Permitting and fostering unnecessary volatility in the market has both damaging short-term consequences for investors and creates long-term impediments to economic growth.  If the capital markets are permitted to become the functional equivalent of a high-stakes casino, investors (institutional and retail alike) will refuse to take such risks.

The implications of this trend are stark: less money invested in the capital markets means less capital for start-up ventures and established companies alike, which in turn limits their ability to make desperately needed productivity gains, create jobs and generate wealth for stakeholders.

Should volatility, irrationality and complexity become the hallmarks of the public market, the net result will be a steady flow of investors out of the public marketplace and into the relative stability of private ownership.  Since private companies earn their profits without the bother and expense of being a public company and the pressure of a fluctuating stock price, the incentives for going public will become less attractive – especially if the markets for private capital investments grow as more investors seek more stable investment returns.  Indeed, the recent trend for many accredited investors towards alternative investment classes demonstrates that this might already be already happening.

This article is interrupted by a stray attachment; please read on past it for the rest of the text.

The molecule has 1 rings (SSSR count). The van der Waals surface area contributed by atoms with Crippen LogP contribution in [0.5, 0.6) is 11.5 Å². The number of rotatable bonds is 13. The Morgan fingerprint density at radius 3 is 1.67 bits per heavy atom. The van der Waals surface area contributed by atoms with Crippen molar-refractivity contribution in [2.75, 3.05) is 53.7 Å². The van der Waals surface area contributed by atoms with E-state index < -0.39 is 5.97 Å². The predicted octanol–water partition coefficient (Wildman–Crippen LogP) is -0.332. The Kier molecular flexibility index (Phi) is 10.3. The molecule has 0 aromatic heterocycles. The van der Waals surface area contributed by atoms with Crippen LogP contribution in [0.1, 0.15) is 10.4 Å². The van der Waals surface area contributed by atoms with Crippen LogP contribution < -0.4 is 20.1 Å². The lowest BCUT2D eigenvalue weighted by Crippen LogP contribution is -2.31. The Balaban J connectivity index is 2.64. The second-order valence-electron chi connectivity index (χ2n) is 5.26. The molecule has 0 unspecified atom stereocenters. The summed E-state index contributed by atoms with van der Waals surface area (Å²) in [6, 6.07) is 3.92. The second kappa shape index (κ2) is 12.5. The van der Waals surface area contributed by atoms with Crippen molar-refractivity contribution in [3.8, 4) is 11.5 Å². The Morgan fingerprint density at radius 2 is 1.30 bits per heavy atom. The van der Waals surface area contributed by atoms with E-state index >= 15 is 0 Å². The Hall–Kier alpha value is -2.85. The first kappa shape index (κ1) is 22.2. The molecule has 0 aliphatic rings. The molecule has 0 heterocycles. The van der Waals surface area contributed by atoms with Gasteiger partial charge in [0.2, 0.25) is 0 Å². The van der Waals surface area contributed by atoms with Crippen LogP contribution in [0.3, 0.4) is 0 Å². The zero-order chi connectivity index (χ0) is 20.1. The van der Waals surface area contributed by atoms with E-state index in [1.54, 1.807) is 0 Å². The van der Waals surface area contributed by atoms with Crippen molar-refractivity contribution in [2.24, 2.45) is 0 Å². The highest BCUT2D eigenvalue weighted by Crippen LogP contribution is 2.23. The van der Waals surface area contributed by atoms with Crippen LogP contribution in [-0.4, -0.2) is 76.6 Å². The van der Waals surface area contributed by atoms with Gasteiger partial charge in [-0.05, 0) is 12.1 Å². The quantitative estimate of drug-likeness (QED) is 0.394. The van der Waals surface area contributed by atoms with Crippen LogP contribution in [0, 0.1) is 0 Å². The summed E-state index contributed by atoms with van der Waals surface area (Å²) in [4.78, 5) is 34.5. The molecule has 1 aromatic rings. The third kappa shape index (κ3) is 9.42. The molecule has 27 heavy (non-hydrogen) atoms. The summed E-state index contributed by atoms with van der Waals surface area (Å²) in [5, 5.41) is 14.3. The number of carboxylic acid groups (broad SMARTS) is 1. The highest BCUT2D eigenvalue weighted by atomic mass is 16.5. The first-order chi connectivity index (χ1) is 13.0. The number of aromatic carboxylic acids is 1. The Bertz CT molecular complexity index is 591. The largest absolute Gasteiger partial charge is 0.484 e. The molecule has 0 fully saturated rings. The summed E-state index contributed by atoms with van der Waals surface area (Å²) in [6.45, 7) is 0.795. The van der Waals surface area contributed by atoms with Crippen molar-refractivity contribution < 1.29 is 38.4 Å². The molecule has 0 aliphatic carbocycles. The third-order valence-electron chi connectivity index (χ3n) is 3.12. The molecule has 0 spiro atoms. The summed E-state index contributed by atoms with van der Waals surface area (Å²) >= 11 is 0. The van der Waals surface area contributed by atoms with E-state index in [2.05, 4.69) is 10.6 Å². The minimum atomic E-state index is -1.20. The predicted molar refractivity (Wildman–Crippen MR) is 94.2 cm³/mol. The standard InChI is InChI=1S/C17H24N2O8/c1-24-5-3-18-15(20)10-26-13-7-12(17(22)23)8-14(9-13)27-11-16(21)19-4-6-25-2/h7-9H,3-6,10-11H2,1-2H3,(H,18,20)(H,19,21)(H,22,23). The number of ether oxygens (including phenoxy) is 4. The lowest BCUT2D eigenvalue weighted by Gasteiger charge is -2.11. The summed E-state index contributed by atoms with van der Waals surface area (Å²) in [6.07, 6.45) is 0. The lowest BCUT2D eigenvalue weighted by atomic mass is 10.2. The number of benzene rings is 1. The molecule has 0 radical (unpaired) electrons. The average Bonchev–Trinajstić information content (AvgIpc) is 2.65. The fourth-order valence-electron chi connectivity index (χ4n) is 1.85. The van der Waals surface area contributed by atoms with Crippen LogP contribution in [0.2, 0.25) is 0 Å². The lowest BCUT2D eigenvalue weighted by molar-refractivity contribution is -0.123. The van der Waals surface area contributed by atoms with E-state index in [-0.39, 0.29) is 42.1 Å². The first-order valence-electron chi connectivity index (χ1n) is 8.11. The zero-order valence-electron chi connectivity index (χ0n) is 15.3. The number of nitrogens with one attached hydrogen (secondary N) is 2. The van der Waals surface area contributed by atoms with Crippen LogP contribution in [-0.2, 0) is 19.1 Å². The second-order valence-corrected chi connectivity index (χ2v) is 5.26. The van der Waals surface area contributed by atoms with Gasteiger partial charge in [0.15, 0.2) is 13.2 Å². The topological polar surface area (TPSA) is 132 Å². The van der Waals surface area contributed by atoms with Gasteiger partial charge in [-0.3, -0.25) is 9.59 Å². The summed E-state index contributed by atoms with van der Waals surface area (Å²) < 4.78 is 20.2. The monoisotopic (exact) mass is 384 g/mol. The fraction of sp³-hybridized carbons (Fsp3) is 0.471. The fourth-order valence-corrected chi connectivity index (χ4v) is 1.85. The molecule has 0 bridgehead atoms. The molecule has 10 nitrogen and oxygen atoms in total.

If the value of a public capital marketplace is lost, as a consequence, all of the potential future economic value of private companies that choose to stay private rather than risk the cost and uncertainties of going public will be lost for all.  The stakes are high.

If history is any guide, the trend for advanced economies will continue towards ever-increasing complexity.  Given troubling harbingers such as the “flash crash” of 2009, businesses, regulators and politicians need to engage in a serious debate about whether the growing complexities taking hold in the capital markets in the name of short-term financial gain for some will ultimately detract from the market’s ability to facilitate long-term economic growth for all.

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The Social Media Paradox

I’ve always found the recent debates over the role and impact of social media in our modern society fascinating.